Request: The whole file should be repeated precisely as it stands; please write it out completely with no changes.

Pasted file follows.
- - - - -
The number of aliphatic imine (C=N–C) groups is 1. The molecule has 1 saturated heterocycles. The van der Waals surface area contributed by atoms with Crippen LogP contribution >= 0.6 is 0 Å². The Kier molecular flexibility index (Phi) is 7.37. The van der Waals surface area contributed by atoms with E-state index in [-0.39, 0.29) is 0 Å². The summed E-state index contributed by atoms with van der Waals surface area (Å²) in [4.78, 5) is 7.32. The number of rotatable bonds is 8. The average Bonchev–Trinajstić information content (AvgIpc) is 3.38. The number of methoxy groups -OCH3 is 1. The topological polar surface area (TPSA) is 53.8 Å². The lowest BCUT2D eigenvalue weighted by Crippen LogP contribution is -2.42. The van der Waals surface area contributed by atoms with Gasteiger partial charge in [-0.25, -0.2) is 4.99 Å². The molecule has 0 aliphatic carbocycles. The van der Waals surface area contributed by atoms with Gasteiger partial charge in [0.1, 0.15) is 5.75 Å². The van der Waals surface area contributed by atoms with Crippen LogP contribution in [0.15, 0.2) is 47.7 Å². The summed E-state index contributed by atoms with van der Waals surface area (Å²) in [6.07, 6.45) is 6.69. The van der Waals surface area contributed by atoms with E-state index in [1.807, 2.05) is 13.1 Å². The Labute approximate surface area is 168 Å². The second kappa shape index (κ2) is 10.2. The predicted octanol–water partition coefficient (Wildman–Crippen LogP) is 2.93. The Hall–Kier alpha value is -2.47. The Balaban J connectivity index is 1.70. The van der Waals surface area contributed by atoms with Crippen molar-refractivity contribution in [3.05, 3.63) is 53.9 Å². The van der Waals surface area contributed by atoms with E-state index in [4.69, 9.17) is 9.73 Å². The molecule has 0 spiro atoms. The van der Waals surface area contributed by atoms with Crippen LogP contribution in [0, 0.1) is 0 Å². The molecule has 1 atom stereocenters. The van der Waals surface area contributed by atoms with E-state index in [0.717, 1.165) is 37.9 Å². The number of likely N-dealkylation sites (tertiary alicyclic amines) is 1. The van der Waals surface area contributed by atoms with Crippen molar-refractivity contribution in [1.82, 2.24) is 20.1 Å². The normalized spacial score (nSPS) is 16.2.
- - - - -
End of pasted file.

The number of aliphatic imine (C=N–C) groups is 1. The molecule has 1 saturated heterocycles. The van der Waals surface area contributed by atoms with Crippen LogP contribution >= 0.6 is 0 Å². The Kier molecular flexibility index (Phi) is 7.37. The van der Waals surface area contributed by atoms with E-state index in [-0.39, 0.29) is 0 Å². The summed E-state index contributed by atoms with van der Waals surface area (Å²) in [4.78, 5) is 7.32. The number of rotatable bonds is 8. The average Bonchev–Trinajstić information content (AvgIpc) is 3.38. The number of methoxy groups -OCH3 is 1. The topological polar surface area (TPSA) is 53.8 Å². The lowest BCUT2D eigenvalue weighted by Crippen LogP contribution is -2.42. The van der Waals surface area contributed by atoms with Gasteiger partial charge in [-0.25, -0.2) is 4.99 Å². The molecule has 0 aliphatic carbocycles. The van der Waals surface area contributed by atoms with Gasteiger partial charge in [0.1, 0.15) is 5.75 Å². The van der Waals surface area contributed by atoms with Crippen LogP contribution in [0.15, 0.2) is 47.7 Å². The summed E-state index contributed by atoms with van der Waals surface area (Å²) in [6.07, 6.45) is 6.69. The van der Waals surface area contributed by atoms with E-state index in [1.807, 2.05) is 13.1 Å². The Labute approximate surface area is 168 Å². The second kappa shape index (κ2) is 10.2. The predicted octanol–water partition coefficient (Wildman–Crippen LogP) is 2.93. The Hall–Kier alpha value is -2.47. The Balaban J connectivity index is 1.70. The van der Waals surface area contributed by atoms with Crippen molar-refractivity contribution in [3.05, 3.63) is 53.9 Å². The van der Waals surface area contributed by atoms with E-state index in [4.69, 9.17) is 9.73 Å². The molecule has 0 spiro atoms. The van der Waals surface area contributed by atoms with Crippen LogP contribution in [0, 0.1) is 0 Å². The molecule has 1 atom stereocenters. The van der Waals surface area contributed by atoms with E-state index in [0.717, 1.165) is 37.9 Å². The number of likely N-dealkylation sites (tertiary alicyclic amines) is 1. The van der Waals surface area contributed by atoms with Crippen molar-refractivity contribution in [1.82, 2.24) is 20.1 Å². The normalized spacial score (nSPS) is 16.2.